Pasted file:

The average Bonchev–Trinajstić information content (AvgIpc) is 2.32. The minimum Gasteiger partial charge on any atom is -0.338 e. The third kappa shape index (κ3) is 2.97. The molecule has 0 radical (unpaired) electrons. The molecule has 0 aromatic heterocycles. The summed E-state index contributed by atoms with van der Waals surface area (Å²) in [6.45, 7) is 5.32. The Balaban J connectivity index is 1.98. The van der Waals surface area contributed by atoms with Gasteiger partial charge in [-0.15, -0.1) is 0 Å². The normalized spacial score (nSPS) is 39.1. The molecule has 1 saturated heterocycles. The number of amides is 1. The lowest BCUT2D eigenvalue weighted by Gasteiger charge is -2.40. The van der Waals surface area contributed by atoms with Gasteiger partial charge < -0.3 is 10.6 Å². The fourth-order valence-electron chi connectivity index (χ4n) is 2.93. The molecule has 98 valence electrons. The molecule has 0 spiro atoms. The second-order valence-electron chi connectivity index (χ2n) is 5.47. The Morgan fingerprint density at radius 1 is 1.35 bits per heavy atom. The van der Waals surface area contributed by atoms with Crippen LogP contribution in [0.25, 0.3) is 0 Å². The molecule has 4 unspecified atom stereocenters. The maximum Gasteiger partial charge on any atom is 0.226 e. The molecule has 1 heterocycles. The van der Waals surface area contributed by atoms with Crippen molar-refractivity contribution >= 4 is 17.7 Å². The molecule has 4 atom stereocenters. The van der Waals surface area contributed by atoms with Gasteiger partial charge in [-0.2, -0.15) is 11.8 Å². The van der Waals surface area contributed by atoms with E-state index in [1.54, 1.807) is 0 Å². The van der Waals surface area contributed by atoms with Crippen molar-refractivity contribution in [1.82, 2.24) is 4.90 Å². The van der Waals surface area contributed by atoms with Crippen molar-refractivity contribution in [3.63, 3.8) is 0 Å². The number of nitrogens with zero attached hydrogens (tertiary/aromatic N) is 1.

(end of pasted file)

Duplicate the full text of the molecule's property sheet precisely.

The average Bonchev–Trinajstić information content (AvgIpc) is 2.32. The minimum Gasteiger partial charge on any atom is -0.338 e. The third kappa shape index (κ3) is 2.97. The molecule has 0 radical (unpaired) electrons. The molecule has 0 aromatic heterocycles. The summed E-state index contributed by atoms with van der Waals surface area (Å²) in [6.45, 7) is 5.32. The Balaban J connectivity index is 1.98. The van der Waals surface area contributed by atoms with Gasteiger partial charge in [-0.15, -0.1) is 0 Å². The normalized spacial score (nSPS) is 39.1. The molecule has 1 saturated heterocycles. The number of amides is 1. The lowest BCUT2D eigenvalue weighted by Gasteiger charge is -2.40. The van der Waals surface area contributed by atoms with Gasteiger partial charge < -0.3 is 10.6 Å². The fourth-order valence-electron chi connectivity index (χ4n) is 2.93. The molecule has 98 valence electrons. The molecule has 0 spiro atoms. The second-order valence-electron chi connectivity index (χ2n) is 5.47. The Morgan fingerprint density at radius 1 is 1.35 bits per heavy atom. The van der Waals surface area contributed by atoms with Crippen LogP contribution in [0.25, 0.3) is 0 Å². The molecule has 4 unspecified atom stereocenters. The maximum Gasteiger partial charge on any atom is 0.226 e. The molecule has 1 heterocycles. The van der Waals surface area contributed by atoms with Crippen molar-refractivity contribution >= 4 is 17.7 Å². The molecule has 4 atom stereocenters. The van der Waals surface area contributed by atoms with Gasteiger partial charge in [-0.2, -0.15) is 11.8 Å². The van der Waals surface area contributed by atoms with E-state index in [1.54, 1.807) is 0 Å². The van der Waals surface area contributed by atoms with Crippen molar-refractivity contribution in [1.82, 2.24) is 4.90 Å². The van der Waals surface area contributed by atoms with Crippen molar-refractivity contribution in [3.63, 3.8) is 0 Å². The number of nitrogens with zero attached hydrogens (tertiary/aromatic N) is 1.